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+  Atlas Forum
|-+  Presidential Elections - Analysis and Discussion
| |-+  Election What-ifs? (Moderator: dallasfan65)
| | |-+  The Bull Moose Lives On-Fractures in the System
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Author Topic: The Bull Moose Lives On-Fractures in the System  (Read 1761 times)
vivaportugalhabs
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« Reply #25 on: August 02, 2015, 11:19:55 pm »
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Republican Party

Vermont Governor George Aiken-29%
Indiana Senator Wendell Wilkie-25%
Ohio Senator Robert Taft-22%
Newspaper Editor Frank Knox-17%
Fmr. Connecticut Congressman Schuyler Merritt 7%
In a relatively crowded primary field, the GOP united around moderate internationalist George Aiken, who represents a confluence of ideas in the party and hails from a region with a strong GOP base and tradition. Willkie's platform was more populist economically and more interventionist, appealing to a base of Midwestern farmers and many Southerners. Taft represented the right wing of the party, appealing to regions with isolationist pockets and right leaning voters wary of the Conservative Party. Frank Knox entered the race as a moderate, but was never really taken seriously outside of a few Midwestern states. His performance shocked many observers who decried his weak platform. Schuyler Merritt remained quite unknown throughout the campaign and this showed in his results.

Conservative Party

Fmr. House Democratic Minority Leader John Nance Garner-44%
Aviator and Activist Charles Lindbergh-35%
Michigan Congressman Clare Hoffman-21%
John Nance Garner profited from his former Democratic connections and Southern roots as he vanquished a popular national figure in the primary election. He ran as a party establishment figure with a highly detailed platform. Garner was not an isolationist. Charles Lindbergh, the early favorite in the race, quickly lost support after being questioned on the issues and lacking a depth of knowledge. He failed to successfully appeal nationwide despite his popularity. Clare Hoffman also likely took votes, as both were on the right side of this offshoot party. Hoffman employed quasi fascist rhetoric that scared many voters but appealed to hardline anti-Communists in certain states. His support was spread out, but dug into Lindbergh's potential base.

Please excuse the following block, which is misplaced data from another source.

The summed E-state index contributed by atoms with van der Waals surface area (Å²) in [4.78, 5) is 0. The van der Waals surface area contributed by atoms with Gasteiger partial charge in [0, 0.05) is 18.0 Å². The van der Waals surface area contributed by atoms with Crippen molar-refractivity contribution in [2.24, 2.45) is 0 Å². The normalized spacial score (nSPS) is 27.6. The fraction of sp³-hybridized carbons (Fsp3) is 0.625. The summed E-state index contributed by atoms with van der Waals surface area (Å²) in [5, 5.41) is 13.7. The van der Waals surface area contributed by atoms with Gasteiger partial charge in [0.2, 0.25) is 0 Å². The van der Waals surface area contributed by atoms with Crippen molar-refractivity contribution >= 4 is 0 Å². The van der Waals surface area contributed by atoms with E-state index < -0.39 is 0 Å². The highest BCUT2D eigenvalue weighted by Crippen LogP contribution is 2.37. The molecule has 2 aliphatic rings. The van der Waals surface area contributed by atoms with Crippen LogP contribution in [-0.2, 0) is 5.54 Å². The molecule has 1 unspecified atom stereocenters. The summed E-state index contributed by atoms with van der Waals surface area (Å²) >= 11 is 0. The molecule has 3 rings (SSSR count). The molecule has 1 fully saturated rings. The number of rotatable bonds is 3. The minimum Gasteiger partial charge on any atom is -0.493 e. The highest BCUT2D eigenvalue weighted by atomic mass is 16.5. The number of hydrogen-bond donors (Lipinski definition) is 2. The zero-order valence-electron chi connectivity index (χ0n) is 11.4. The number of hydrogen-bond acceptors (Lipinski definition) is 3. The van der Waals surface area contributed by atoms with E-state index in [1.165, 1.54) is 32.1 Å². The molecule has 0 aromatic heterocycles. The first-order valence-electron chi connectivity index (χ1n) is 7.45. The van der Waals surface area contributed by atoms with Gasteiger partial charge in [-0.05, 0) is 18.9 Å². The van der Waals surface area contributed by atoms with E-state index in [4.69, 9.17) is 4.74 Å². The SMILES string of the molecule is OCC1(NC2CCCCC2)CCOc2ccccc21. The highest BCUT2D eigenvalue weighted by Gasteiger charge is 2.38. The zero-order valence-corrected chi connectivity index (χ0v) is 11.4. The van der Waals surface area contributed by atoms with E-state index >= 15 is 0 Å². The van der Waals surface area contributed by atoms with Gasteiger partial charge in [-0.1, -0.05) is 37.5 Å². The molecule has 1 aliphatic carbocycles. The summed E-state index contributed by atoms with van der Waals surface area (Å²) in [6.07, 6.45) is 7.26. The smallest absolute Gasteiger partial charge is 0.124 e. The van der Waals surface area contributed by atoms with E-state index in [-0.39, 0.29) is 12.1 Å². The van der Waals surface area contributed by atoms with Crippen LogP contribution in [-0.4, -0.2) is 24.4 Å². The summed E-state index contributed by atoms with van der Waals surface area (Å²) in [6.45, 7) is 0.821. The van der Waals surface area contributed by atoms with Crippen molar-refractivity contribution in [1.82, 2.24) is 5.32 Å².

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vivaportugalhabs
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« Reply #26 on: August 09, 2015, 04:19:05 pm »
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Thoughts? Comments? Suggestions?
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Catholic prairie populist.
vivaportugalhabs
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« Reply #27 on: August 17, 2015, 05:50:13 pm »
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Setting Up the 1940 Election

After a tough midterm election where his party sustained major losses, President Wheeler struggled to drum up support. With a relatively low approval rating among members of his own party, Wheeler is concerned for his future. Although the economy has been trending upwards due to war preparedness spending, with lower unemployment figures and more consumer spending, the specter of war now looms over the horizon. The US appears to be divided on full out intervention, so it's said that this election will be a mandate on war policy.

The Bull Moose Party, despite a rough convention, soldiered forward with President Wheeler and Vice President Sinclair. The most prominent danger to Bull Moose support with their own base is composed of the independent socialist bid of Bull Moose Congressman Norman Thomas and Montana Senator Jeanette Rankin, both of whom coalesced around Elmer Austin Benson in the primaries and convention. The Republican Party's nominee, George Aiken, selected Newspaperman Frank Knox as his vice president to provide a geographical balance on the ticket and attract Midwestern support. Alben Barkley, the Democratic nominee, picked New York Governor Franklin Delano Roosevelt as his running mate. Lastly, the Conservative Party's leader John Nance Garner picked New Hampshire senator Styles Bridges to run with him on a Right Wing ticket.

The Bull Moose Party is running on a platform of civil rights for women and minorities, continuing aid to allies but not intervening, and a minimum wage. The Democratic Platform consists of intervention in Europe to aid the UK and France in their fight against Germany along with continuing the economic policies of the last few years. The Democrats oppose a preemptive attack on Japan, but they do support a draft. Moreover, the Democratic Platform calls for a huge boost in research and science spending for weaponry and new technologies. The Republican consensus is on cutting some of the jobs programs of the 1930's in favor of war preparedness and combat spending. Republicans support keeping a wary eye on Japan and forging alliances, moving towards intervention on the European stage. However, at this stage, Republicans do not support a draft. The Conservative Party supports interning German Americans, immediately attacking Germany, and curtailing federally contracted companies' labor union rights. They support a crackdown on any 'subversive' activity conducted by Black liberation groups, ethnic Americans, or immigrants.
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